Our self designed walking tour in Hyderabad brought us to the Chowmahalla Palace.
In the erstwhile era, Hyderabad was ruled by the nizams. Chowmahalla Palace served as the seat of the nizam rule. ‘Chow’ means four and ‘mahal’ means palace; no wonder there are four palaces in the compound of Chowmahalla Palace. Its architecture was inspired by the palace of the Shah of Iran.
There is a very interesting story behind the rise, fall and ‘fight back’ history of the palace. I wonder how a movie has still not been made on it. Like many of the royal families in India, the Asaf Jahi dynasty’s surviving heir, or the owner of the Chowmahalla Palace, was drowned in debt. On the occasion of his son’s marriage, he met his own ex-wife Princess Esra, with whom he had separated decades ago in 1974. Princess Esra was dismayed at hearing about the state of affairs. She took a string of critical financial decisions and pulled the family out of trouble. One of the financial decisions involved turning the Chowmahalla Palace into a museum for the public and a party destination for those who can afford it.
A well maintained waterbody with fountains welcomed us. On both sides of this regal pool is a long north-to-south running building with numerous Mughal arches. The veranda of the buildings opens into the courtyard.
The building to the left of the pool is Bara Imam. It served as the office for administrative works during the reign of the nizams. The one to its opposite is a mirror image of the Bara Imam. It is called Shishe-Alat. Guests of accompanying officials were put up at Shishe-Alat.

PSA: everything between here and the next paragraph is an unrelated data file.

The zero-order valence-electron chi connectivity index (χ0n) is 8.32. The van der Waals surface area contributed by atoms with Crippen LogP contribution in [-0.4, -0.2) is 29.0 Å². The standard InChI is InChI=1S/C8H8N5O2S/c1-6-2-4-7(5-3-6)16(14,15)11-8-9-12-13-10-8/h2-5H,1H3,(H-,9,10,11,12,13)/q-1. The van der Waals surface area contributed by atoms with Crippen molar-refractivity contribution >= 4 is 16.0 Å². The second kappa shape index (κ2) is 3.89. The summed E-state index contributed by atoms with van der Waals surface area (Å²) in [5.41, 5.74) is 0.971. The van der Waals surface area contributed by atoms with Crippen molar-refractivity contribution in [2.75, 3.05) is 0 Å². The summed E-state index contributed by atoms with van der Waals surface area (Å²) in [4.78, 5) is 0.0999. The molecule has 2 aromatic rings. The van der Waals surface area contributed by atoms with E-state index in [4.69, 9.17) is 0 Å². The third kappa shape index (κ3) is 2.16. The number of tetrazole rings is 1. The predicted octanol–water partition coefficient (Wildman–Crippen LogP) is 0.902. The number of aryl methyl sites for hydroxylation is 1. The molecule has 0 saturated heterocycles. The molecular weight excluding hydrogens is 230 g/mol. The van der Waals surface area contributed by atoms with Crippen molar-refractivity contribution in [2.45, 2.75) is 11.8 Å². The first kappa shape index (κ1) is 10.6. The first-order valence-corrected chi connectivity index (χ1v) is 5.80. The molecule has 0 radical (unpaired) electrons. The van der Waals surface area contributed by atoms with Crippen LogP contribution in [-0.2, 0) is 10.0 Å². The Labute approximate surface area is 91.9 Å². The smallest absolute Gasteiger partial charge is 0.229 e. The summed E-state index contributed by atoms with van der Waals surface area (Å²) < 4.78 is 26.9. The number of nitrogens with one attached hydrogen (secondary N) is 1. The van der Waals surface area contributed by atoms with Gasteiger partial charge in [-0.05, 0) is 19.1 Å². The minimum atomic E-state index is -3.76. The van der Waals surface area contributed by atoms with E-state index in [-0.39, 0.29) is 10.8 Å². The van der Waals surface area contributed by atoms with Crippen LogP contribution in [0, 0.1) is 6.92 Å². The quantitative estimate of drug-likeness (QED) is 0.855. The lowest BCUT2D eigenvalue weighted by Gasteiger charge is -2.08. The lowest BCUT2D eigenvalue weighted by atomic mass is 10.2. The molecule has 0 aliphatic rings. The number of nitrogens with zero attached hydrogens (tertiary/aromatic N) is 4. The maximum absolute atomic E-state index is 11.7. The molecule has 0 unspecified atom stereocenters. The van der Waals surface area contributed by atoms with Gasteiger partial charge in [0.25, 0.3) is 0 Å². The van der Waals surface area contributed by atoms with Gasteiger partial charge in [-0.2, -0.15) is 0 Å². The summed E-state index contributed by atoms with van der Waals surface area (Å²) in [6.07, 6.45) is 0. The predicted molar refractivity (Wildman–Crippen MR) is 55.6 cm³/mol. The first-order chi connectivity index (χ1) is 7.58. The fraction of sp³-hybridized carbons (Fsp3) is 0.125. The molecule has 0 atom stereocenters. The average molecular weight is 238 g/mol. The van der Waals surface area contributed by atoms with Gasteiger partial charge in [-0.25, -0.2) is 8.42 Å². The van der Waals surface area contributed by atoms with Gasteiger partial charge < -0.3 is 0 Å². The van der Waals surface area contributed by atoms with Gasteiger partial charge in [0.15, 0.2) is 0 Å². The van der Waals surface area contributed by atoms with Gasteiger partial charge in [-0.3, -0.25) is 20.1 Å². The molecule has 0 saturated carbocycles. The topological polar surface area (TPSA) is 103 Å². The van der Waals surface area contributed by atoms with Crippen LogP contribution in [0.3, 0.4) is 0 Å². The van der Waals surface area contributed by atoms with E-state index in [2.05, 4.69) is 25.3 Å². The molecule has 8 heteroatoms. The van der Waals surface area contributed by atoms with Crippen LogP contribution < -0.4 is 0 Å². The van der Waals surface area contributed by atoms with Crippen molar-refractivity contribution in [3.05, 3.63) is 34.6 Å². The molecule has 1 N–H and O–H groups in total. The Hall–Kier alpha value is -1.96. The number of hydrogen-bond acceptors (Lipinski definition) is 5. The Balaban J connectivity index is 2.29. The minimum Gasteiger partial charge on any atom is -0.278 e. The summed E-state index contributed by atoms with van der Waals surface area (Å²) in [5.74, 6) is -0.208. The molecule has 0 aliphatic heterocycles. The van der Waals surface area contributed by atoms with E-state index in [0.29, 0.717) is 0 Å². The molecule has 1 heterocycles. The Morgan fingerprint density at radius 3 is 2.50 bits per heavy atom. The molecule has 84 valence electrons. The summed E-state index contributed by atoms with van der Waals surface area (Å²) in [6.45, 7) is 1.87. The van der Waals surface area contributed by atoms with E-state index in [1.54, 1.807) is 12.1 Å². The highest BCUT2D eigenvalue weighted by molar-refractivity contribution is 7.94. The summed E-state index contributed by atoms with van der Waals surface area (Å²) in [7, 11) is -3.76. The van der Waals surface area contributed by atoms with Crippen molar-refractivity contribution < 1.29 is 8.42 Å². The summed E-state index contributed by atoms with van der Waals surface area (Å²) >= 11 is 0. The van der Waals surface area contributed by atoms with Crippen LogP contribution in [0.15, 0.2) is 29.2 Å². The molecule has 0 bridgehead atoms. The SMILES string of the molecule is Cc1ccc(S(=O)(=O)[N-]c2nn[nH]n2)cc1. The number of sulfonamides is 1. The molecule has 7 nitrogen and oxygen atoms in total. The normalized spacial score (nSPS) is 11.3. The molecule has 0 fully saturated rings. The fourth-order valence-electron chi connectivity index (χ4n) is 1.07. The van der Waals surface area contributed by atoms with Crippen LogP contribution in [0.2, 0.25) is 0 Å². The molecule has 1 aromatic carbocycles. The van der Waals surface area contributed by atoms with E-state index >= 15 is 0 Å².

The rooms attached to the long corridor of the building are either locked or used by the current workforce at the palace as a resting place.
The most celebrated part of the Chowmahalla Palace is the Khilwat Mubarak. The durbar of the nizam was hosted in this building. The hall has 19 chandeliers of Belgian crystals. Below the arcade, at the very centre, is the marble platform where the nizam used to sit. The royal seat is known as the Takt-e-Nishan. The entire space of the hall is not open to public to roam around. Particularly, you cannot approach the Takt.
The hall has rooms surrounding it. In those rooms paintings and sketches of the royal family are on display. Photo frames contain vintage photos of the royal family members. We saw many pictures of the beautiful Princess Esra.
We skimmed through the display of letters written to the nizam by remarkable Indian and foreign personalities. The collection of currency also impressed us.
On the three sides of the durbar hall are galleries. Women watched the proceedings at the durbar hall from these galleries. These are now used as an exhibit of the craftsmanship during the nizam era. A huge range of collectibles varying from crockery to clothing, from wooden furniture to chandeliers are put on display. It relays the fact that the nizams were connoisseurs of aesthetics.
We sat at one window ledge of the gallery. The open courtyard in front provided a pleasing view. A red carpet ran along the length of the room, connecting one door to the other. For a few minutes we happily forgot that we were no royals.